Awakening this morning to the severe Japanese earthquake and threat of tsunami as far away as the West coast of the U.S., my glib remark seems prescient.
Now we see oil prices falling sharply on the Day of Rage in Saudi Arabia and commodity prices across the board getting hammered—even gold prices, which initially moved higher—as the world shifts to liquid assets.
The yen as surged because so many are repatriating Japanese foreign investments to deal with the disaster. Right now, all conventional wisdom is standing on its head. Investors should never knee-jerk react in such situations. This is the reason we preach diversification and liquidity. The world and events are much bigger than we can ever plan for. Japan is a major net importer and consumer of oil—thus oil prices fall. Stocks have fallen off sharply as investors look for safe havens. The worst of the early decline in stocks is in the insurance sector. Europe’s bourses have fallen sharply, in line with a selloff in U.S. stock futures.
The BoJ pledges liquidity to cope with the disaster aftermath and central banks all over the world will be on red alert to cope with any dislocations. Economic activity cannot help but be negatively impacted worldwide, which will put downward pressure on interest rates. The flight to the safe haven of U.S. Treasuries will assure lower yields and a stronger U.S. dollar. The confluence of recent events—turmoil in Libya and the day of protest in Saudi Arabia, the downgrade of credit ratings for Spain and Greece, intensifying the Eurozone credit crisis, the weaker-than-expected Chinese export data and surging food and oil prices—led many to suggest that the two-year bull market in stocks was due for a correction.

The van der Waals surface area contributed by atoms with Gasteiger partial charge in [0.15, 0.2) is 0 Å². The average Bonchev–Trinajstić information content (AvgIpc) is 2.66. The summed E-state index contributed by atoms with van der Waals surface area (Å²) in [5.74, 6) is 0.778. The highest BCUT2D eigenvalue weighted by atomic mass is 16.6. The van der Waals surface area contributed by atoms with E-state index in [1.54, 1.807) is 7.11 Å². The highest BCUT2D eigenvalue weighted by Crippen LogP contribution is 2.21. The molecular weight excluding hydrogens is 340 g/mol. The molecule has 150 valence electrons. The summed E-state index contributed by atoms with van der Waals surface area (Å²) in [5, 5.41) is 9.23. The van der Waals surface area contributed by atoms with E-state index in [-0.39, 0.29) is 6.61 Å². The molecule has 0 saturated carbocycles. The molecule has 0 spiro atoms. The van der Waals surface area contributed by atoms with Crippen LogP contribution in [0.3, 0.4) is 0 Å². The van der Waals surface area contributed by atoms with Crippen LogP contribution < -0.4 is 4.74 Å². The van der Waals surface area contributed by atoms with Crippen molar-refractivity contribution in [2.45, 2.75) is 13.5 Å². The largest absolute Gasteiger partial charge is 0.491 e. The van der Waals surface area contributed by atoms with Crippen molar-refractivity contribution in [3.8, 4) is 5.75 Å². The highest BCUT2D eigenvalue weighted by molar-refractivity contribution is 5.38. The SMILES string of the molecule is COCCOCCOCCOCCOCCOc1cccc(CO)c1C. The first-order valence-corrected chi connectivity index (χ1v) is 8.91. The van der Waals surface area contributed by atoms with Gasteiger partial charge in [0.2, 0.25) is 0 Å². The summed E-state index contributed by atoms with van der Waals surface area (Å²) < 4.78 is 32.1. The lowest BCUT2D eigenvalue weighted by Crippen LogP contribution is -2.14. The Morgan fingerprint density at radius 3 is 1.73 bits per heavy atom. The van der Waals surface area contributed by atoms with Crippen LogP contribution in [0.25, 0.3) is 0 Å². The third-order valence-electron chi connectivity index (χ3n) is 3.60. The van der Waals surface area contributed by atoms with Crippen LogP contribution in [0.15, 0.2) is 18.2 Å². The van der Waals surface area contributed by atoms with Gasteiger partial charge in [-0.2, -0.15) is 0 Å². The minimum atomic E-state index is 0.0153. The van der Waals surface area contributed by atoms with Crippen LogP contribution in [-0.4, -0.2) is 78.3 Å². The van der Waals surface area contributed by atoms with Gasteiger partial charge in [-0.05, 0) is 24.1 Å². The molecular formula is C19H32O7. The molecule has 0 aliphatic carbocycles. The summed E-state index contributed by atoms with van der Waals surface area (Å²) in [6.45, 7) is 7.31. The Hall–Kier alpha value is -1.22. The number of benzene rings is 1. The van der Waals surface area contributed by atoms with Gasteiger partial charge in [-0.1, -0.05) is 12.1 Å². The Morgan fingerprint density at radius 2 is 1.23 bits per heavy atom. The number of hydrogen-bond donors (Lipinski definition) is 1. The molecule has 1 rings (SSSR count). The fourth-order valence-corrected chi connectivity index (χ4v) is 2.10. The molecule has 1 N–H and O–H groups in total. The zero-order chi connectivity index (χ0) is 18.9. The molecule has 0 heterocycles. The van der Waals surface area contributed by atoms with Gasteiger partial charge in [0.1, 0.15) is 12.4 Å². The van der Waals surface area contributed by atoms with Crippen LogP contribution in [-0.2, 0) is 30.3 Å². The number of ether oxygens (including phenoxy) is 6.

This sentiment may well exacerbate the selloff in the next few days. Weakening Asian demand could also threaten the bull market in commodities. The full effect of the disaster on global businesses is yet to be known, but clearly it will be negative and substantial. Japan, with the help of the rest of the world, is as well equipped as any nation to deal with the damage and the rebuilding, but reverberations of the quake around the world will be large, but temporary.
Cool heads must prevail in this environment. The underlying fundamentals remain sound and Canada and the United States will be safe havens in this storm, although only on a relative basis.